“The evidence does not warrant criminal charges.” – Queen Anne County State’s Attorney Frank Kratovil Jr. on his decision not to criminally prosecute Candy Baldwin, who caused a vehicle crash on the Chesapeake Bay Bridge in August that killed truck driver John Short
These are the stories that make doubt if we are really concerned about highway safety in this country of ours.
FACT: Candy Lynn Baldwin, 19, of Millington, MD, is returning to the Eastern Shore from a family wedding in Baltimore on Sunday, Aug. 10, at 4 a.m. Driving at high speed on the Chesapeake Bay Bridge. Falls asleep at the wheel of her Chevrolet Camaro. Her car crosses the center line of the eastbound span of the bridge (being used at the time for two-way traffic for U.S. Route 50). An oncoming tractor trailer, driven by John Robert Short, 57, swerves to avoid hitting her Camaro, rams the concrete abutments on the side of the bridge, breaks through, crashes into the dark waters below. Short is killed.
FACT: Candy Lynn Baldwin, 19, registers a blood-alcohol level shortly after the crash at .03 – below the legal limit of .07 for impairment and below the .08 threshold to be considered under the influence, certainly – but, as she’s under the age 21, she’s not allowed to have ANY alcohol in her system.
FACT: Candy Lynn Baldwin has a history of speeding offenses. She pleaded guilty in Kent County District Court, MD, in 2006 and 2007 for driving 70 mph in a 50-mph zone and 72 in a 55-mph zone, respectively, receiving probation before judgment in both cases, according to the Baltimore Sun newspaper
FACT: Candy Lynn Baldwin will face several traffic charges, including failing to drive right of center and negligent driving. She also faces a charge for violating a license restriction on drivers younger than 21, who are not allowed to have any alcohol in their systems. But she will NOT be criminally prosecuted for this fatal accident. She will serve no jail time.
Now, I’ve said this before in this space and I’ll say it again: If the roles were reversed in this situation – if a truck driver had been up all night at a wedding then got on the highway with alcohol in his system and killed someone in a crash – there would’ve been a huge outcry over this. If the truck driver didn’t get jail time, you can bet your bottom dollar the vitriol would’ve spewed forth long and loud about it.
You would’ve seen press releases from Public Citizen and its offshoot Citizens for Reliable and Safe Highways (CRASH), along with Parents Against Tired Truckers (PATT) condemning the truck driver and the whole industry in broad strokes. Joan Claybrook would’ve been holding a televised press conference near the bridge to denounce such truck driver conduct, condemning spineless law enforcement in the same breath for not throwing the book at him (or her). Politicians of all stripes would’ve been quick to jump into the fray, waving to the flag of highway safety to and fro.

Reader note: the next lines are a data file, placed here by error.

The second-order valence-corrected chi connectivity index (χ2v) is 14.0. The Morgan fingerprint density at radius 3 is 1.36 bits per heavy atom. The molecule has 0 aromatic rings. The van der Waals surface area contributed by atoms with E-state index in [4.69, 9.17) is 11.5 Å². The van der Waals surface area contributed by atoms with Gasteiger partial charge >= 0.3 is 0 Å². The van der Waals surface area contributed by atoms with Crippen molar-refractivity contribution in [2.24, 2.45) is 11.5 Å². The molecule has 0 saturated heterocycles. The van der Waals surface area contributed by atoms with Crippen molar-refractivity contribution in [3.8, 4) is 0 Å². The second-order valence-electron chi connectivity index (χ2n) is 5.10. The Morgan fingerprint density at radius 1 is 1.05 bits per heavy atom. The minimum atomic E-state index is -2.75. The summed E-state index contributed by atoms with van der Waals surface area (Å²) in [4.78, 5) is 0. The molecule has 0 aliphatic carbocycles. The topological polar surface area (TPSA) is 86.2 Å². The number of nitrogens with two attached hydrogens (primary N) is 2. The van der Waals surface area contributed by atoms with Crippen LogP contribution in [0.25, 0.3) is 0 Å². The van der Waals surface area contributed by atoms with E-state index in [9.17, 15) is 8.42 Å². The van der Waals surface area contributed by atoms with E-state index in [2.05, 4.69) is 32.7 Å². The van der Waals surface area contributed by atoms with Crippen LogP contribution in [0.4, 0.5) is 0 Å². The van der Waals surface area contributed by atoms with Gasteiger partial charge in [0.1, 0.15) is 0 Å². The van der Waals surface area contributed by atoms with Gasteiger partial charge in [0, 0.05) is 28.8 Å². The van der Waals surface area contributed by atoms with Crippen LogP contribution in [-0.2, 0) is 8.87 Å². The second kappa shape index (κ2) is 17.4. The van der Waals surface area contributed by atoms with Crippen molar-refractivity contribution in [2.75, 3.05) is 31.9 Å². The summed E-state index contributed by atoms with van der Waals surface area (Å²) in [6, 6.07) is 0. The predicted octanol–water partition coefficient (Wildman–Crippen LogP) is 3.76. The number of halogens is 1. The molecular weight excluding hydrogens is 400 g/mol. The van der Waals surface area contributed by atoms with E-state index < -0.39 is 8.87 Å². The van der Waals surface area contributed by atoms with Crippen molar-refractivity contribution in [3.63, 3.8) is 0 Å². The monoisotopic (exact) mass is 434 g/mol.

So where is the outcry? The Baltimore Examiner published an opinion piece of on the subject online – and received just one comment. Where are all the so-called highway safety advocates? Alcohol, fatigue, high speed, and a driver with a prior speeding record are all involved here. Where are all the politicians? Why does this incident garner nary a whiff of interest from such quarters?
[I seem to recall Ms. Claybrook recently saying “my work for a just society will never end.” Her silence on this incident is quite deafening.]
Quenn Anne County State’s Attorney Frank Kratovil Jr. said in his three page release on this case that Maryland does not have a law pertaining to sleeping at the wheel, explaining that most fatal accidents – including this one – do not fall within the “gross negligence” requirement for manslaughter.
Oh really? If the case involved a fatality resulting from a truck driver falling asleep at the wheel, you’d find the term “gross negligence” stamped all over the files in big red letters. Why are the rules suddenly different for car drivers?
Now let’s be clear here about something else – I am glad Ms. Baldwin is not being prosecuted. She admitted to her conduct, took responsibility for it, and apologized to the Short family. Doesn’t bring Mr. Short back, but she’s shown remorse. She broke both her kneecaps and bruised her spleen and liver in this accident – she’ll bear the physical and emotional scars of this incident for the rest of her life.
She did NOT deliberately go out and plan to crash. She wasn’t driving recklessly to my knowledge – just too fast with senses dulled by fatigue and alcohol. She should never have gotten behind the wheel … but she’s suffered enough.
I would also say the same about a truck driver, too – though I’d pull their CDL for life.
Yet the question remains – is this a fair decision, given that it’s a fatal accident? More importantly, what does it say about our commitment to improving highway safety?